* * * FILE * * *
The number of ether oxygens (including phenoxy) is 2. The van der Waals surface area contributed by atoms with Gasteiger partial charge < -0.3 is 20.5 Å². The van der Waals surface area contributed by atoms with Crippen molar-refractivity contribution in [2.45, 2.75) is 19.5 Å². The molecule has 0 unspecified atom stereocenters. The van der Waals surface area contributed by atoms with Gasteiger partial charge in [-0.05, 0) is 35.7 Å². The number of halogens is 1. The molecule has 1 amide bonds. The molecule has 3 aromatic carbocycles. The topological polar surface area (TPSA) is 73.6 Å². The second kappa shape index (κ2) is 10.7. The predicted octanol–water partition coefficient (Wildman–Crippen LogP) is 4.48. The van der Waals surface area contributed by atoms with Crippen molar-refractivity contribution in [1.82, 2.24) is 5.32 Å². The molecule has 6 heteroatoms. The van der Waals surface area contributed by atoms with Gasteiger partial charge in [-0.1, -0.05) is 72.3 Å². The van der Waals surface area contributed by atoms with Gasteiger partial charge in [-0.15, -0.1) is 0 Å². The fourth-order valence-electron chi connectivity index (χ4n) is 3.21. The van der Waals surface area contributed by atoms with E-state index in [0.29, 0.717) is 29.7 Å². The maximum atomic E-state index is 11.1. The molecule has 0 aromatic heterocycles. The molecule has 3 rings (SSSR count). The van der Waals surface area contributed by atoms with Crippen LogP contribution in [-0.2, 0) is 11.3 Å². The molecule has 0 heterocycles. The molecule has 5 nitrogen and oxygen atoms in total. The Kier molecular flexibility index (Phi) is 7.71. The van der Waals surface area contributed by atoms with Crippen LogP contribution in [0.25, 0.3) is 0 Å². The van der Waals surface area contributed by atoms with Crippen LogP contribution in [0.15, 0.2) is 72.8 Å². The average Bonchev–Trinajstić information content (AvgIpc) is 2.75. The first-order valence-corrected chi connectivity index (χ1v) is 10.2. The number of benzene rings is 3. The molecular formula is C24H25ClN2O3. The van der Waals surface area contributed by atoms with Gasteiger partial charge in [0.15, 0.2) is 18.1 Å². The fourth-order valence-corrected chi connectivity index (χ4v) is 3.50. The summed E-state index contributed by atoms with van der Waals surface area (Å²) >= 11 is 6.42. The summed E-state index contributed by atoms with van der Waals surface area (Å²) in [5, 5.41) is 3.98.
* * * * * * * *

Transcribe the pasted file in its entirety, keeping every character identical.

The number of ether oxygens (including phenoxy) is 2. The van der Waals surface area contributed by atoms with Gasteiger partial charge < -0.3 is 20.5 Å². The van der Waals surface area contributed by atoms with Crippen molar-refractivity contribution in [2.45, 2.75) is 19.5 Å². The molecule has 0 unspecified atom stereocenters. The van der Waals surface area contributed by atoms with Gasteiger partial charge in [-0.05, 0) is 35.7 Å². The number of halogens is 1. The molecule has 1 amide bonds. The molecule has 3 aromatic carbocycles. The topological polar surface area (TPSA) is 73.6 Å². The second kappa shape index (κ2) is 10.7. The predicted octanol–water partition coefficient (Wildman–Crippen LogP) is 4.48. The van der Waals surface area contributed by atoms with Crippen molar-refractivity contribution in [1.82, 2.24) is 5.32 Å². The molecule has 6 heteroatoms. The van der Waals surface area contributed by atoms with Gasteiger partial charge in [-0.1, -0.05) is 72.3 Å². The van der Waals surface area contributed by atoms with Gasteiger partial charge in [-0.15, -0.1) is 0 Å². The fourth-order valence-electron chi connectivity index (χ4n) is 3.21. The van der Waals surface area contributed by atoms with E-state index in [0.29, 0.717) is 29.7 Å². The maximum atomic E-state index is 11.1. The molecule has 0 aromatic heterocycles. The molecule has 3 rings (SSSR count). The van der Waals surface area contributed by atoms with Crippen LogP contribution in [-0.2, 0) is 11.3 Å². The molecule has 0 heterocycles. The molecule has 5 nitrogen and oxygen atoms in total. The Kier molecular flexibility index (Phi) is 7.71. The van der Waals surface area contributed by atoms with Crippen LogP contribution in [0.25, 0.3) is 0 Å². The van der Waals surface area contributed by atoms with Crippen LogP contribution in [0.15, 0.2) is 72.8 Å². The average Bonchev–Trinajstić information content (AvgIpc) is 2.75. The first-order valence-corrected chi connectivity index (χ1v) is 10.2. The number of benzene rings is 3. The molecular formula is C24H25ClN2O3. The van der Waals surface area contributed by atoms with Gasteiger partial charge in [0.15, 0.2) is 18.1 Å². The fourth-order valence-corrected chi connectivity index (χ4v) is 3.50. The summed E-state index contributed by atoms with van der Waals surface area (Å²) >= 11 is 6.42. The summed E-state index contributed by atoms with van der Waals surface area (Å²) in [5, 5.41) is 3.98.